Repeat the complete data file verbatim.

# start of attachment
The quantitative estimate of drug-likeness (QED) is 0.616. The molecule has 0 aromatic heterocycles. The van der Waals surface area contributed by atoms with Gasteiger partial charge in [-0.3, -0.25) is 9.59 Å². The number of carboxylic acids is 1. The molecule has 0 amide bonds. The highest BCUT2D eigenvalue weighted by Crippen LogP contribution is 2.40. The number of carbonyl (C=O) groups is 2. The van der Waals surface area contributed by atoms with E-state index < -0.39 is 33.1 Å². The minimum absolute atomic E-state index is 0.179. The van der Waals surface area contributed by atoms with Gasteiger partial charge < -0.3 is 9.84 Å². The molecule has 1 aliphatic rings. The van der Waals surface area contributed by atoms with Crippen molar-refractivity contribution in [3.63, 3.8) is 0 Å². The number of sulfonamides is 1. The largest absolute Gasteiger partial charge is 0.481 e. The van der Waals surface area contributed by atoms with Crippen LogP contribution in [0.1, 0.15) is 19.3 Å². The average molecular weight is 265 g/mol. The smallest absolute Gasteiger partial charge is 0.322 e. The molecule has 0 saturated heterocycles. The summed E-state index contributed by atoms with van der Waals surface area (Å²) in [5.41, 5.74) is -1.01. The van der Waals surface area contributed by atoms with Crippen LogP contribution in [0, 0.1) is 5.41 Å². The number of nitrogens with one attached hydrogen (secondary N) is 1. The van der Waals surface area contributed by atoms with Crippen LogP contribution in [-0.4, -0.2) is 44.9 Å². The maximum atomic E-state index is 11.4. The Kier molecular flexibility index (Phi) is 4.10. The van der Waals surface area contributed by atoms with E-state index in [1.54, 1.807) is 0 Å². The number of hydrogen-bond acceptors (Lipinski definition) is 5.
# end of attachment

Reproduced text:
The quantitative estimate of drug-likeness (QED) is 0.616. The molecule has 0 aromatic heterocycles. The van der Waals surface area contributed by atoms with Gasteiger partial charge in [-0.3, -0.25) is 9.59 Å². The number of carboxylic acids is 1. The molecule has 0 amide bonds. The highest BCUT2D eigenvalue weighted by Crippen LogP contribution is 2.40. The number of carbonyl (C=O) groups is 2. The van der Waals surface area contributed by atoms with E-state index < -0.39 is 33.1 Å². The minimum absolute atomic E-state index is 0.179. The van der Waals surface area contributed by atoms with Gasteiger partial charge < -0.3 is 9.84 Å². The molecule has 1 aliphatic rings. The van der Waals surface area contributed by atoms with Crippen molar-refractivity contribution in [3.63, 3.8) is 0 Å². The number of sulfonamides is 1. The largest absolute Gasteiger partial charge is 0.481 e. The van der Waals surface area contributed by atoms with Crippen LogP contribution in [0.1, 0.15) is 19.3 Å². The average molecular weight is 265 g/mol. The smallest absolute Gasteiger partial charge is 0.322 e. The molecule has 0 saturated heterocycles. The summed E-state index contributed by atoms with van der Waals surface area (Å²) in [5.41, 5.74) is -1.01. The van der Waals surface area contributed by atoms with Crippen LogP contribution in [0, 0.1) is 5.41 Å². The number of nitrogens with one attached hydrogen (secondary N) is 1. The van der Waals surface area contributed by atoms with Crippen LogP contribution in [-0.4, -0.2) is 44.9 Å². The maximum atomic E-state index is 11.4. The Kier molecular flexibility index (Phi) is 4.10. The van der Waals surface area contributed by atoms with E-state index in [1.54, 1.807) is 0 Å². The number of hydrogen-bond acceptors (Lipinski definition) is 5.